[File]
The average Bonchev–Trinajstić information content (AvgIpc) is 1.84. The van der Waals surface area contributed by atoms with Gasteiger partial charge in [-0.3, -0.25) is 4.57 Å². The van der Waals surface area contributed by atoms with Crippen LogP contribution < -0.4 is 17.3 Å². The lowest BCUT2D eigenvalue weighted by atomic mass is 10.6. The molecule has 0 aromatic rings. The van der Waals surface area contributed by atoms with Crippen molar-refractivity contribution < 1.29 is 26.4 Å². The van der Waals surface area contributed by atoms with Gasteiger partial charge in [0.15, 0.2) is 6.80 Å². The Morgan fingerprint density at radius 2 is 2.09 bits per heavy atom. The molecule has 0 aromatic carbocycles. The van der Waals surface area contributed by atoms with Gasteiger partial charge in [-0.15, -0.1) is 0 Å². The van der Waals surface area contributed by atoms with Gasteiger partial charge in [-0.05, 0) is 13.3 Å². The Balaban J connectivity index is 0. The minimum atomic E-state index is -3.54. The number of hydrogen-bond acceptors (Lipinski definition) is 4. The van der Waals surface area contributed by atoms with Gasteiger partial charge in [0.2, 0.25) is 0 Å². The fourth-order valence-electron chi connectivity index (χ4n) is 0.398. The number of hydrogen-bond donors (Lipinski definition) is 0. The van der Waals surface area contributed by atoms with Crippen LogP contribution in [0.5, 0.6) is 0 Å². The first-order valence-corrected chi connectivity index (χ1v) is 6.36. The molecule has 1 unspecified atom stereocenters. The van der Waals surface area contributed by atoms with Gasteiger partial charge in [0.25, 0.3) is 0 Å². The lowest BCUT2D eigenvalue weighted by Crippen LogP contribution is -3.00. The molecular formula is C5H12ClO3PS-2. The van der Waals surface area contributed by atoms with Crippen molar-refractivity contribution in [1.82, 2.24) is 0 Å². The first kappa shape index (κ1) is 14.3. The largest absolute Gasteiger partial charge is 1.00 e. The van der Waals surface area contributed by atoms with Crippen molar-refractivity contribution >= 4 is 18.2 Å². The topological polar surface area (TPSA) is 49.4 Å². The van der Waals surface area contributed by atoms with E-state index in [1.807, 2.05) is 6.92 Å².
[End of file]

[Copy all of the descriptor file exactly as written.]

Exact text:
The average Bonchev–Trinajstić information content (AvgIpc) is 1.84. The van der Waals surface area contributed by atoms with Gasteiger partial charge in [-0.3, -0.25) is 4.57 Å². The van der Waals surface area contributed by atoms with Crippen LogP contribution < -0.4 is 17.3 Å². The lowest BCUT2D eigenvalue weighted by atomic mass is 10.6. The molecule has 0 aromatic rings. The van der Waals surface area contributed by atoms with Crippen molar-refractivity contribution < 1.29 is 26.4 Å². The van der Waals surface area contributed by atoms with Gasteiger partial charge in [0.15, 0.2) is 6.80 Å². The Morgan fingerprint density at radius 2 is 2.09 bits per heavy atom. The molecule has 0 aromatic carbocycles. The van der Waals surface area contributed by atoms with Gasteiger partial charge in [-0.15, -0.1) is 0 Å². The van der Waals surface area contributed by atoms with Gasteiger partial charge in [-0.05, 0) is 13.3 Å². The Balaban J connectivity index is 0. The minimum atomic E-state index is -3.54. The number of hydrogen-bond acceptors (Lipinski definition) is 4. The van der Waals surface area contributed by atoms with Gasteiger partial charge in [0.2, 0.25) is 0 Å². The fourth-order valence-electron chi connectivity index (χ4n) is 0.398. The number of hydrogen-bond donors (Lipinski definition) is 0. The van der Waals surface area contributed by atoms with Crippen LogP contribution in [0.5, 0.6) is 0 Å². The first-order valence-corrected chi connectivity index (χ1v) is 6.36. The molecule has 1 unspecified atom stereocenters. The van der Waals surface area contributed by atoms with Gasteiger partial charge in [0.25, 0.3) is 0 Å². The lowest BCUT2D eigenvalue weighted by Crippen LogP contribution is -3.00. The molecular formula is C5H12ClO3PS-2. The van der Waals surface area contributed by atoms with Crippen molar-refractivity contribution in [1.82, 2.24) is 0 Å². The first kappa shape index (κ1) is 14.3. The largest absolute Gasteiger partial charge is 1.00 e. The van der Waals surface area contributed by atoms with Crippen molar-refractivity contribution >= 4 is 18.2 Å². The topological polar surface area (TPSA) is 49.4 Å². The van der Waals surface area contributed by atoms with E-state index in [1.807, 2.05) is 6.92 Å².